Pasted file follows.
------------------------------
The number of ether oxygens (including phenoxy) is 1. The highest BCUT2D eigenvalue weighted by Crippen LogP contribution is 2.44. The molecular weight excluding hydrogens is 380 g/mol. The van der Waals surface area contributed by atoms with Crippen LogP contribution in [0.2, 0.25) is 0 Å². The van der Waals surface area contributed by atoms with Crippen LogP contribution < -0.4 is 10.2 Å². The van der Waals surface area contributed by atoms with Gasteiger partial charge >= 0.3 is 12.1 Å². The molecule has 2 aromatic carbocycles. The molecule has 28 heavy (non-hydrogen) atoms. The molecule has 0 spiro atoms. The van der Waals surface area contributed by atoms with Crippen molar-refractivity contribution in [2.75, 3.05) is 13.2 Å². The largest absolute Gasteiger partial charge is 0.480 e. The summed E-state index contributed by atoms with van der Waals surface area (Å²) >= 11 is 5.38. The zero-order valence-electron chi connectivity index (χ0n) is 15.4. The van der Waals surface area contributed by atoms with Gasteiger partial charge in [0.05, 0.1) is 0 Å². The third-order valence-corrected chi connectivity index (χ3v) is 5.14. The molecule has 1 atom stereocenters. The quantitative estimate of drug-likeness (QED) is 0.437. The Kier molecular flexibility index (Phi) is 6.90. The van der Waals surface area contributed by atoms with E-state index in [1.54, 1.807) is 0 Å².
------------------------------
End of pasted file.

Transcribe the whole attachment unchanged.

The number of ether oxygens (including phenoxy) is 1. The highest BCUT2D eigenvalue weighted by Crippen LogP contribution is 2.44. The molecular weight excluding hydrogens is 380 g/mol. The van der Waals surface area contributed by atoms with Crippen LogP contribution in [0.2, 0.25) is 0 Å². The van der Waals surface area contributed by atoms with Crippen LogP contribution < -0.4 is 10.2 Å². The van der Waals surface area contributed by atoms with Gasteiger partial charge >= 0.3 is 12.1 Å². The molecule has 2 aromatic carbocycles. The molecule has 28 heavy (non-hydrogen) atoms. The molecule has 0 spiro atoms. The van der Waals surface area contributed by atoms with Crippen molar-refractivity contribution in [2.75, 3.05) is 13.2 Å². The largest absolute Gasteiger partial charge is 0.480 e. The summed E-state index contributed by atoms with van der Waals surface area (Å²) >= 11 is 5.38. The zero-order valence-electron chi connectivity index (χ0n) is 15.4. The van der Waals surface area contributed by atoms with Gasteiger partial charge in [0.05, 0.1) is 0 Å². The third-order valence-corrected chi connectivity index (χ3v) is 5.14. The molecule has 1 atom stereocenters. The quantitative estimate of drug-likeness (QED) is 0.437. The Kier molecular flexibility index (Phi) is 6.90. The van der Waals surface area contributed by atoms with E-state index in [1.54, 1.807) is 0 Å².